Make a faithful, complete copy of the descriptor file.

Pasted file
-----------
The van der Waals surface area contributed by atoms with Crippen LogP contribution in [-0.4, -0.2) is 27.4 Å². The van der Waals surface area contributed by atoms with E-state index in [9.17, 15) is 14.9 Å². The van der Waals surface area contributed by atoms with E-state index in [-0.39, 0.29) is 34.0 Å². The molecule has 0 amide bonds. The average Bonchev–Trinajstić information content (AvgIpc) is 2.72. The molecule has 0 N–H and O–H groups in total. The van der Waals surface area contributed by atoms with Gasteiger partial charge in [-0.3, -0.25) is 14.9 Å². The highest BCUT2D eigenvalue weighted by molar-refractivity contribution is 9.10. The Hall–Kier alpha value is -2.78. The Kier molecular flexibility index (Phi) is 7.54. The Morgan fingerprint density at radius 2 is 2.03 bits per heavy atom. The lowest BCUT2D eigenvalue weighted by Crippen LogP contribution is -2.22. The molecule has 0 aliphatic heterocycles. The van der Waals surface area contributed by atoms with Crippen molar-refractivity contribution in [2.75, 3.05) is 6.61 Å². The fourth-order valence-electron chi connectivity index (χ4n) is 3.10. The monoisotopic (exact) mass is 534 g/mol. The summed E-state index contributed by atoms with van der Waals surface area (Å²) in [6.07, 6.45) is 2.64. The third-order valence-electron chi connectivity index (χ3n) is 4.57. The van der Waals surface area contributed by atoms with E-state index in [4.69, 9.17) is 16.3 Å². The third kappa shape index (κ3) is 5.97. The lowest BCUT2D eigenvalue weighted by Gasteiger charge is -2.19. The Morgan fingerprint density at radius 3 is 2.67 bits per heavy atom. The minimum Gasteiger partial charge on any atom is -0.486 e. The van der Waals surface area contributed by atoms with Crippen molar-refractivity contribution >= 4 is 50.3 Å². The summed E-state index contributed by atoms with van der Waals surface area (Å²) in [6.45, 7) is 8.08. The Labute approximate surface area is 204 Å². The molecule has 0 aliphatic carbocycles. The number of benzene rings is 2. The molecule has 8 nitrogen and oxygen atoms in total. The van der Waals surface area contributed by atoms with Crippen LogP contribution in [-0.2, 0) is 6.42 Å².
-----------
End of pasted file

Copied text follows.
The van der Waals surface area contributed by atoms with Crippen LogP contribution in [-0.4, -0.2) is 27.4 Å². The van der Waals surface area contributed by atoms with E-state index in [9.17, 15) is 14.9 Å². The van der Waals surface area contributed by atoms with E-state index in [-0.39, 0.29) is 34.0 Å². The molecule has 0 amide bonds. The average Bonchev–Trinajstić information content (AvgIpc) is 2.72. The molecule has 0 N–H and O–H groups in total. The van der Waals surface area contributed by atoms with Gasteiger partial charge in [-0.3, -0.25) is 14.9 Å². The highest BCUT2D eigenvalue weighted by molar-refractivity contribution is 9.10. The Hall–Kier alpha value is -2.78. The Kier molecular flexibility index (Phi) is 7.54. The Morgan fingerprint density at radius 2 is 2.03 bits per heavy atom. The lowest BCUT2D eigenvalue weighted by Crippen LogP contribution is -2.22. The molecule has 0 aliphatic heterocycles. The van der Waals surface area contributed by atoms with Crippen molar-refractivity contribution in [2.75, 3.05) is 6.61 Å². The fourth-order valence-electron chi connectivity index (χ4n) is 3.10. The monoisotopic (exact) mass is 534 g/mol. The summed E-state index contributed by atoms with van der Waals surface area (Å²) in [6.07, 6.45) is 2.64. The third-order valence-electron chi connectivity index (χ3n) is 4.57. The van der Waals surface area contributed by atoms with E-state index in [4.69, 9.17) is 16.3 Å². The third kappa shape index (κ3) is 5.97. The lowest BCUT2D eigenvalue weighted by Gasteiger charge is -2.19. The Morgan fingerprint density at radius 3 is 2.67 bits per heavy atom. The minimum Gasteiger partial charge on any atom is -0.486 e. The van der Waals surface area contributed by atoms with Crippen molar-refractivity contribution >= 4 is 50.3 Å². The summed E-state index contributed by atoms with van der Waals surface area (Å²) in [6.45, 7) is 8.08. The Labute approximate surface area is 204 Å². The molecule has 0 aliphatic carbocycles. The number of benzene rings is 2. The molecule has 8 nitrogen and oxygen atoms in total. The van der Waals surface area contributed by atoms with Crippen LogP contribution in [-0.2, 0) is 6.42 Å².